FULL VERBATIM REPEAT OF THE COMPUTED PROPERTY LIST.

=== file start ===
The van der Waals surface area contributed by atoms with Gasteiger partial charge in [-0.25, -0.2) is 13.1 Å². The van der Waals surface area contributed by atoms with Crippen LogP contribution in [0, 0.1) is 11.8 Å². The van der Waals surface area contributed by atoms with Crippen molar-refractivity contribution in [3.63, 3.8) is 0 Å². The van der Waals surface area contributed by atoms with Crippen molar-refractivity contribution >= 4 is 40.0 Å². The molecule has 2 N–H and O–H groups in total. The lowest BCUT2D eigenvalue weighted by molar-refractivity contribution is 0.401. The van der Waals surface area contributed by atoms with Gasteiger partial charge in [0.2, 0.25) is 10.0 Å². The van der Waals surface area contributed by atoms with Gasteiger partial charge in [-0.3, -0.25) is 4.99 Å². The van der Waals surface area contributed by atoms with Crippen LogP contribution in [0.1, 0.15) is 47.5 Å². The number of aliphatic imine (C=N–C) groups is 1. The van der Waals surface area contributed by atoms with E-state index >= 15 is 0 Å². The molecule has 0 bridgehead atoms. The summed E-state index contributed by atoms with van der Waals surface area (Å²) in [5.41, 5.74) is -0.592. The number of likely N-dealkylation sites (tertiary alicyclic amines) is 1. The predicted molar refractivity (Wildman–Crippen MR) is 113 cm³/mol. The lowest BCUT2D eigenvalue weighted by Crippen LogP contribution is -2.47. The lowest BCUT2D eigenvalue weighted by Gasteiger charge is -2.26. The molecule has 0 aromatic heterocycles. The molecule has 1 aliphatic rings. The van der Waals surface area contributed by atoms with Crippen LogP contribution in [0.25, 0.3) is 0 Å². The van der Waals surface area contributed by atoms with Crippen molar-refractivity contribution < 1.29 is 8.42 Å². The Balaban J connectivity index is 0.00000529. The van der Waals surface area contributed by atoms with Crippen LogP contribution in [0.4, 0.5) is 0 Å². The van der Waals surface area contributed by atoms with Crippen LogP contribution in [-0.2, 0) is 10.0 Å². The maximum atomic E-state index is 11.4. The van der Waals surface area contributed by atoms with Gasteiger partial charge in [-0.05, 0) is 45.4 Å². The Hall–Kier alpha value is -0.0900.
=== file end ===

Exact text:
The van der Waals surface area contributed by atoms with Gasteiger partial charge in [-0.25, -0.2) is 13.1 Å². The van der Waals surface area contributed by atoms with Crippen LogP contribution in [0, 0.1) is 11.8 Å². The van der Waals surface area contributed by atoms with Crippen molar-refractivity contribution in [3.63, 3.8) is 0 Å². The van der Waals surface area contributed by atoms with Crippen molar-refractivity contribution >= 4 is 40.0 Å². The molecule has 2 N–H and O–H groups in total. The lowest BCUT2D eigenvalue weighted by molar-refractivity contribution is 0.401. The van der Waals surface area contributed by atoms with Gasteiger partial charge in [0.2, 0.25) is 10.0 Å². The van der Waals surface area contributed by atoms with Gasteiger partial charge in [-0.3, -0.25) is 4.99 Å². The van der Waals surface area contributed by atoms with Crippen LogP contribution in [0.1, 0.15) is 47.5 Å². The number of aliphatic imine (C=N–C) groups is 1. The van der Waals surface area contributed by atoms with E-state index >= 15 is 0 Å². The molecule has 0 bridgehead atoms. The summed E-state index contributed by atoms with van der Waals surface area (Å²) in [5.41, 5.74) is -0.592. The number of likely N-dealkylation sites (tertiary alicyclic amines) is 1. The predicted molar refractivity (Wildman–Crippen MR) is 113 cm³/mol. The lowest BCUT2D eigenvalue weighted by Crippen LogP contribution is -2.47. The lowest BCUT2D eigenvalue weighted by Gasteiger charge is -2.26. The molecule has 0 aromatic heterocycles. The molecule has 1 aliphatic rings. The van der Waals surface area contributed by atoms with Crippen LogP contribution in [0.25, 0.3) is 0 Å². The van der Waals surface area contributed by atoms with Crippen molar-refractivity contribution < 1.29 is 8.42 Å². The Balaban J connectivity index is 0.00000529. The van der Waals surface area contributed by atoms with Crippen LogP contribution in [0.4, 0.5) is 0 Å². The van der Waals surface area contributed by atoms with Crippen LogP contribution in [-0.2, 0) is 10.0 Å². The maximum atomic E-state index is 11.4. The van der Waals surface area contributed by atoms with Gasteiger partial charge in [-0.05, 0) is 45.4 Å². The Hall–Kier alpha value is -0.0900.